Colin's Page Colin also has ALL, like Ali and Kendrie, but he is now following a relapse protocol. Colin is doing well, but hit a bump in the road and was admitted a few days ago for fever and infection. I'm sure a note of encouragement would mean a lot to him.

Julianna Banana's Page Unless you live under a rock, you already know Julianna and her crazy dad, Terry. What you might not realize is that Julianna will begin her radiation treatments for her leukemia relapse in a few weeks. I know this is a scary time, even for a brave banana, so stop by and wish them well.

Spencer Rocket Spencer is doing great after his transplant for leukemia relapse. But, he and his family are still stuck in North Carolina where he had the transplant, far away from home in California. We are talking MONTHS of living in a strange place, in a constant state of wait-and-see. Drop by Spencer's site and say hi!

Carter Martin We met Carter and his family at Camp Sunshine last April. Carter has Ewing's Sarcoma and relapsed in February. Recent scans show the cancer is spreading and pain management is a real concern for them right now, not to mention the on-going prayers for a miracle for Carter. Please stop by his site and wish his family well.

Zach Bunnell Zach is a friend of a friend ... one of those Caringbridge connections that I don't know personally, but am praying for. Just one month after Zach finished therapy and began his Cancer-Free life, his cancer returned. Please stop by his site and let his family know you'll say a prayer for him.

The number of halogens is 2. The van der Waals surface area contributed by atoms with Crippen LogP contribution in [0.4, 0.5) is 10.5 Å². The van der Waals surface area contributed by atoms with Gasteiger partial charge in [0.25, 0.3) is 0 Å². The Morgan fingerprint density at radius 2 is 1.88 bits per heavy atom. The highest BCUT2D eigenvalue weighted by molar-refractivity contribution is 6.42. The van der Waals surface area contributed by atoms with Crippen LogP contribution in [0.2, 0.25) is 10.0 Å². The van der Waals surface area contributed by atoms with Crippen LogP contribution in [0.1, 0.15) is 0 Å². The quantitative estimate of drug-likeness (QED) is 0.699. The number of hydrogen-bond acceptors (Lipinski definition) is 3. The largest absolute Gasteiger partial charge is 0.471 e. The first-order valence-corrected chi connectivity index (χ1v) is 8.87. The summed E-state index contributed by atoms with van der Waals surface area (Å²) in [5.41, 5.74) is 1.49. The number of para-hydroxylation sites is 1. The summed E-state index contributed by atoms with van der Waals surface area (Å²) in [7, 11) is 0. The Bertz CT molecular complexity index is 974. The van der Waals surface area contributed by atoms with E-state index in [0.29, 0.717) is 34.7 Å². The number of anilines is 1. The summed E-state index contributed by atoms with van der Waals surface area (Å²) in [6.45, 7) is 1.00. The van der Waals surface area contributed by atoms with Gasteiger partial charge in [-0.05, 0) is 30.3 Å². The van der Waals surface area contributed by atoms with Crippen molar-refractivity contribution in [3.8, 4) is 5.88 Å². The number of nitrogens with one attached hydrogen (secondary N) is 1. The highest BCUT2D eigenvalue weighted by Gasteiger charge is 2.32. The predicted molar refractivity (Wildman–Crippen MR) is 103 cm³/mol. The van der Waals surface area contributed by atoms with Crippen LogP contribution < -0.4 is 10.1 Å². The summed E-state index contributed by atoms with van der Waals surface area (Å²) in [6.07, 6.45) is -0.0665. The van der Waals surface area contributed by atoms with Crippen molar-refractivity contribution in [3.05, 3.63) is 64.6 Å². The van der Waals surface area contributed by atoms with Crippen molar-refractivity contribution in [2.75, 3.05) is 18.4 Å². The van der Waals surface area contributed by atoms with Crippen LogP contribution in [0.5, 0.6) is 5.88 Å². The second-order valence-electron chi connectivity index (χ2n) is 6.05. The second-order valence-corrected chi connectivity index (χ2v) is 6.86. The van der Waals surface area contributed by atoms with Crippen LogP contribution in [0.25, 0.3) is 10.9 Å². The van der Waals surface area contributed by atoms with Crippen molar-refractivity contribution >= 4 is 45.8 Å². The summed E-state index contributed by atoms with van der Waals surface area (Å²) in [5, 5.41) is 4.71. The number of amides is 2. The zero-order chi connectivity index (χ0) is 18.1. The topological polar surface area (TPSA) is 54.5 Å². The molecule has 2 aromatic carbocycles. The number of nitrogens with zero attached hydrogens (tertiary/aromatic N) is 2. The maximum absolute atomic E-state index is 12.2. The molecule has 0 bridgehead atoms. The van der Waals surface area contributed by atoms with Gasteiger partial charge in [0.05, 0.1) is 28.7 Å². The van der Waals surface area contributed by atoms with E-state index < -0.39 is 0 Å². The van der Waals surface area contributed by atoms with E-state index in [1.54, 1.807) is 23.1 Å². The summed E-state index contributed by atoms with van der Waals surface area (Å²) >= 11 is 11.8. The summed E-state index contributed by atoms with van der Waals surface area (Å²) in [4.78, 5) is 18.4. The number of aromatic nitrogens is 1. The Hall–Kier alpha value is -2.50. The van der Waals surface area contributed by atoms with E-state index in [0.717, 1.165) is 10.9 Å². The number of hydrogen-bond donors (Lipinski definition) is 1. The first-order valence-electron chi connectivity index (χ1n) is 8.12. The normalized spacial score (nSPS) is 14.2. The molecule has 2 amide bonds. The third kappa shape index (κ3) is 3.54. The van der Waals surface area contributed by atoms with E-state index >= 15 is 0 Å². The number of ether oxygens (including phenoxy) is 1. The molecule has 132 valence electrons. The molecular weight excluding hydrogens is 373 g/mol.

Haley's Page And just in case we forget that cancer isn't the only battle a young person can be facing, visit Haley's site, also. She is preparing for a liver transplant and having problems with cough and fever, so stop by and cheer her up!

I hope everyone enjoys their week. I'll update with lots of pictures when we return!



WORST PART ABOUT HAVING CANCER TODAY: Mom and Dad wouldn't take me to Sunday School because I can't be around a bunch of runny-nosed hooligans (er, Mom is shrieking "Pleasant children -- call them pleasant children!" at me)

The general air of excitement around our house today in preparation for our trip tomorrow ..... or maybe the chaos is normal and I just haven't noticed it before?

No comments: